On the surface, the mechanics of hitting a baseball seem pretty straightforward: basically, keep your eyes on the ball and swing. But when you delve into the physics of baseball and what is actually happening when a batter gets a hit, you find that it’s a bit more complicated—and impressive—than that.

Consider the act of hitting an MLB-level fastball. The ball is traveling in excess of 90 mph, spinning around 20 times per second. Put simply, that’s super hard! With that in mind, let’s explore the physics of baseball that go into hitting a fastball.

[And by the way, if you're into sports trivia, you'll love our Sports Trivia flashcards. And to go deeper into the science of this article, check out Brainscape's Physics 101 flashcards.]

The physics of baseball

In Major League Baseball, the distance between the mound where the pitcher stands and home plate is 60 feet and 6 inches. The average MLB fastball traverses this distance in between 1/3 and 1/2 of a second. Snap your fingers. That’s more than the amount of time the batter has to assess the pitch, decide whether or not to swing, and make his move.

As an added frame of reference, one third of a second is also about the amount of time it takes to blink. That’s crazy. So do you think you could hit that MLB-level fastball?

According to Dr. Glenn Fleisig at the American Sports Medicine Institute in Birmingham, Alabama, “Shoulder rotation in baseball pitching is the fastest motion of any joint in any athlete.” From the cocked back position, Fleisig has measured that the forward snap until the ball is released takes about 0.03 seconds (and puts a huge amount of force on the ulnar collateral ligament, which is the cause of many pitcher injuries). Forget physics; that in itself proves just how impressive a single baseball pitch is from an athletic perspective.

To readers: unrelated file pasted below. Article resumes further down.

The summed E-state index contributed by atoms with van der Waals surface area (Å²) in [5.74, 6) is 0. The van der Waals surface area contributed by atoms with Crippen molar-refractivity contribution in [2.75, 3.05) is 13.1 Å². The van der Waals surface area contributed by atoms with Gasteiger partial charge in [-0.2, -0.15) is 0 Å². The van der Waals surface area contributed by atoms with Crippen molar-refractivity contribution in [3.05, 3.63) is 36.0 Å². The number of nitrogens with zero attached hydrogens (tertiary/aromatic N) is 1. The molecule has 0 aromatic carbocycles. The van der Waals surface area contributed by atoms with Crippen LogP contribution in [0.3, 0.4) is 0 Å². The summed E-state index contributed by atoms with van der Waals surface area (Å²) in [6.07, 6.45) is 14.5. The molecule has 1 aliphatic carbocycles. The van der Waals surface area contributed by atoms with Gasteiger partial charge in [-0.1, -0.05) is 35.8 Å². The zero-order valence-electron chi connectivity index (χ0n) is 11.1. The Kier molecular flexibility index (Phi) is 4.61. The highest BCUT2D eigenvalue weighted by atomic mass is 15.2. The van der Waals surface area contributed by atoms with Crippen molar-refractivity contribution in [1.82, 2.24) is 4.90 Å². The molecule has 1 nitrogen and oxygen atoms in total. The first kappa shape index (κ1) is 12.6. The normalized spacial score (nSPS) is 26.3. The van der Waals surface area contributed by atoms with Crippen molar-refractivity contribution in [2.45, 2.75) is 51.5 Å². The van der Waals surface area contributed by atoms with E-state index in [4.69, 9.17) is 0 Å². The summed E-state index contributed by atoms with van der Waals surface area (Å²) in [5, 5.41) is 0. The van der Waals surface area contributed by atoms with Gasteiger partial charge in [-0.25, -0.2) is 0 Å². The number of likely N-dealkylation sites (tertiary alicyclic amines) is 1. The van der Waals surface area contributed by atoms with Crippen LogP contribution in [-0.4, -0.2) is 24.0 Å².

The physics of baseball, especially of a fastball, is actually quite complex. One of the biggest reasons for this is the shape of the ball. A baseball is made of cork wrapped in cowhide that is stitched in place. Because they cause additional friction with the air, these stitches can have an important impact on the path a baseball travels through the air. The force that acts on a ball due both to this friction and to rotation is similar to the force that acts on the wing of an airplane.

The magnus force

Baseball pitchers exhibit physics with every pitch

A fastball in the Major Leagues can rotate at up to 1200 rpm. As a thrown baseball rotates, it creates differential pressure around the ball, which exerts a force that changes the path. This force is called “The Magnus Force.”

A forward-upwards spin causes lower pressure above the ball, exerting an upwards force that slows the descent of the ball. On the flip side, a forward-downwards spin causes a ball to drop towards the ground. Spin to the side will cause a ball to cut left or right, and can confuse the batter.

By using different grips and different throwing mechanics, a pitcher can generate many different kinds of pitches. These tricks—along with speed—are the basic elements in a pitcher’s arsenal.

Hitting is all about timing

hitting a baseball with a bat, physics of baseball
Each baseball bat has a sweet spot due to vibrational physics.

Good eyesight. Concentration. Experience. Reflexes. All of these are needed to hit a baseball at the Major League level. The average hitter needs about 50 milliseconds to instinctively assess the speed and location of an incoming pitch. To squarely hit a fastball, everything has to be perfect. If you swing 7 milliseconds too early or 7 milliseconds too late, it’s likely to be a foul ball.

It doesn’t help that you’re trying to hit a round ball with a round bat, squarely!

Due to vibrational physics, each baseball bat has a “sweet spot.” If you hit the ball there, the maximum momentum will be transferred to the ball (rather than being transferred into wasted vibrational energy that will shake the bat like crazy). The sweet spot can vary depending on how each bat is gripped.

When a ball is hit squarely, the bat compresses it to around half of its normal thickness. That doesn’t last long, as the ball only has contact with the bat for around 1/1000th of a second. A typical bat striking a ball can exert as much as 8000 lbs of force, propelling the ball to over 100 mph—the speed needed for a home run.

Once the ball is up in the air, then it's pretty much standard mechanical physics with parabolas, gravity, air resistance, and deceleration to predict whether the ball has the oomph and height to clear the fence for a homer.

It all sounds pretty superhuman. The physics of baseball is wild ... and all we can say is "wow".